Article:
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Tales of the Parisian Opera

By Steve Moyer | HUMANITIES, September/October 2012 | Volume 33, Number 5

Authenticity versus exoticism in operatic performances can be a fine line, especially when it involves nineteenth-century French representations of Spain. Emma Calvé’s interpretation of Carmen, in Frenchman Georges Bizet’s opera by the same name is a prime example, as made clear in the NEH-funded Music Theater, and Cultural Transfer: Paris 1830–1914.

Calvé was born in 1858 in the Cévennes in the south of France, lived in Spain for four years as a girl, and was ushered to Paris as a young woman when it became apparent that a promising singing career lay ahead. Her debut at the Opéra-Comique was solid, but her career did not soar from the start, so she packed her bags and made for Italy to develop more fully as a singer for the opera stage.

In Italy, Calvé fell under the influence of Eleonora Duse. Calvé read and reread books on Duse, and attended many of her performances, responding profoundly to the authenticity in her acting. Calvé also did research and acquired life experiences that informed her own role in Italy as Ophélie in Hamlet. In order to create her own Duse-inspired authenticity, she visited an asylum and got to know a deeply distraught woman who had been rejected by her lover.

In preparation for taking on the role of Carmen, she again did her homework. She traveled to Seville and stood outside factories, studying cigarette girls and noting how they flirted with their skirts, visited gypsy camps, and planned changes to the costume performers traditionally wore in the role of Carmen, from a bolero and short skirt to a fringed shawl. Back in Paris, with her research, life experiences, and fiery temperament, she was ready.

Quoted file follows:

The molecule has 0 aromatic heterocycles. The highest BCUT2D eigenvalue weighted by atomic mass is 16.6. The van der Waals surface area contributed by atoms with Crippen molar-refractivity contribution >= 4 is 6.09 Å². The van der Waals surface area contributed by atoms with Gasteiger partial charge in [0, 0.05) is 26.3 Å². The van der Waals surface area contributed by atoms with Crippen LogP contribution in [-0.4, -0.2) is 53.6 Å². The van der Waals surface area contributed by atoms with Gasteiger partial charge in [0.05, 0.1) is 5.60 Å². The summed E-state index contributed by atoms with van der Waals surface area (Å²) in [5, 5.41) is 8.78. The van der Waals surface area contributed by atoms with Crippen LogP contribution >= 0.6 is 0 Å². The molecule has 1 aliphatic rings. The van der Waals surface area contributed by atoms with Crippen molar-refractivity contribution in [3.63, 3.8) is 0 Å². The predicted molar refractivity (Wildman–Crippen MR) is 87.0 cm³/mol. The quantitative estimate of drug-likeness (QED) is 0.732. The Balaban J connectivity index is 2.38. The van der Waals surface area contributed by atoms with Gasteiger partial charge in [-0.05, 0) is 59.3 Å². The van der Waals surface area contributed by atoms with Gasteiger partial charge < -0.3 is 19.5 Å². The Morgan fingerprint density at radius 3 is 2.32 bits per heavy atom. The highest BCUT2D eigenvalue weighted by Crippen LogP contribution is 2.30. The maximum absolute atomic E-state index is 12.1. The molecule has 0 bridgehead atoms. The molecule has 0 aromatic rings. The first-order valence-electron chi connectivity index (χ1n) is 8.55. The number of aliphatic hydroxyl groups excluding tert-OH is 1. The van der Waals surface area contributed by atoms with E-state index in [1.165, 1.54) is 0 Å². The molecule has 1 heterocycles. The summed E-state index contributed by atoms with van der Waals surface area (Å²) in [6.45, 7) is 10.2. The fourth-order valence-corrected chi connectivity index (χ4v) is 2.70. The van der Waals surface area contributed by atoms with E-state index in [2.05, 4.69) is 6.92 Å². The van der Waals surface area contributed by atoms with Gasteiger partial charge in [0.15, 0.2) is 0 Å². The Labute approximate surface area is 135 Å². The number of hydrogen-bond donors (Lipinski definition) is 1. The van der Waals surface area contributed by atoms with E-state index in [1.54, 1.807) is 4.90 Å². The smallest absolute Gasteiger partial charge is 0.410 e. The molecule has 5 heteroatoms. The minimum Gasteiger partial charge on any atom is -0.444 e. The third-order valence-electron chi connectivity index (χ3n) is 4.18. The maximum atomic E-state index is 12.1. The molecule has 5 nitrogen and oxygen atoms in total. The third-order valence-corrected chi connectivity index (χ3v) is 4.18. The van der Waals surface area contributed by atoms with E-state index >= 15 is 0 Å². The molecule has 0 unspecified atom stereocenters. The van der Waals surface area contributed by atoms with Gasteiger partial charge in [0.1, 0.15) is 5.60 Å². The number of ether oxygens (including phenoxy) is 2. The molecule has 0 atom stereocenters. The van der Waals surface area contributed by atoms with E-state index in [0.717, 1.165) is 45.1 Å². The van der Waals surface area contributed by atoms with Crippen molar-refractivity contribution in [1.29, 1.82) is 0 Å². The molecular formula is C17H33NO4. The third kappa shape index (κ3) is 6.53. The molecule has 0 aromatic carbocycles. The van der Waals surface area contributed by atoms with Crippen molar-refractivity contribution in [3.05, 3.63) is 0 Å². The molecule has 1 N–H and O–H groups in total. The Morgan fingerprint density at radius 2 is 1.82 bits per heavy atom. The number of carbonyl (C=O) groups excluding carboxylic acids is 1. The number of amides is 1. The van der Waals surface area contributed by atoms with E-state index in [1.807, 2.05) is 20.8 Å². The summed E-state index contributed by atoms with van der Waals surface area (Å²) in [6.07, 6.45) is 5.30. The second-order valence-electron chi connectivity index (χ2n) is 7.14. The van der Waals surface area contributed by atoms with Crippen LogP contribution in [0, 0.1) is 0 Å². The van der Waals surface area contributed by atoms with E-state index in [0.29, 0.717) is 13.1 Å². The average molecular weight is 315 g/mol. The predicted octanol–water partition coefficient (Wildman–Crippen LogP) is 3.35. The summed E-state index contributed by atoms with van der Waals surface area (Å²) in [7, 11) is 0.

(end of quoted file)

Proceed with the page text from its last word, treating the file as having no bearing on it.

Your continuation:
George Bernard Shaw greatly admired Calvé’s early performances—a naturalistic approach—but he eventually vowed never to see her perform again in Carmen because she “carried her abandonment to the point of being incapable of paying the smallest attention to the score.”  Even so, the artistic freedoms and seeming arbitrariness in her performances hit the right note with other critics. Hers was an aesthetic of realism.

Her signature piece came to be “O Magali,” a Provençal folk song she performed in Sapho, which she sang in the title role as well as in concerts. Both opera and concert audiences made the connection between her performances of the heartfelt lyric composition—true to her roots—and the authenticity she found a way of injecting into every role.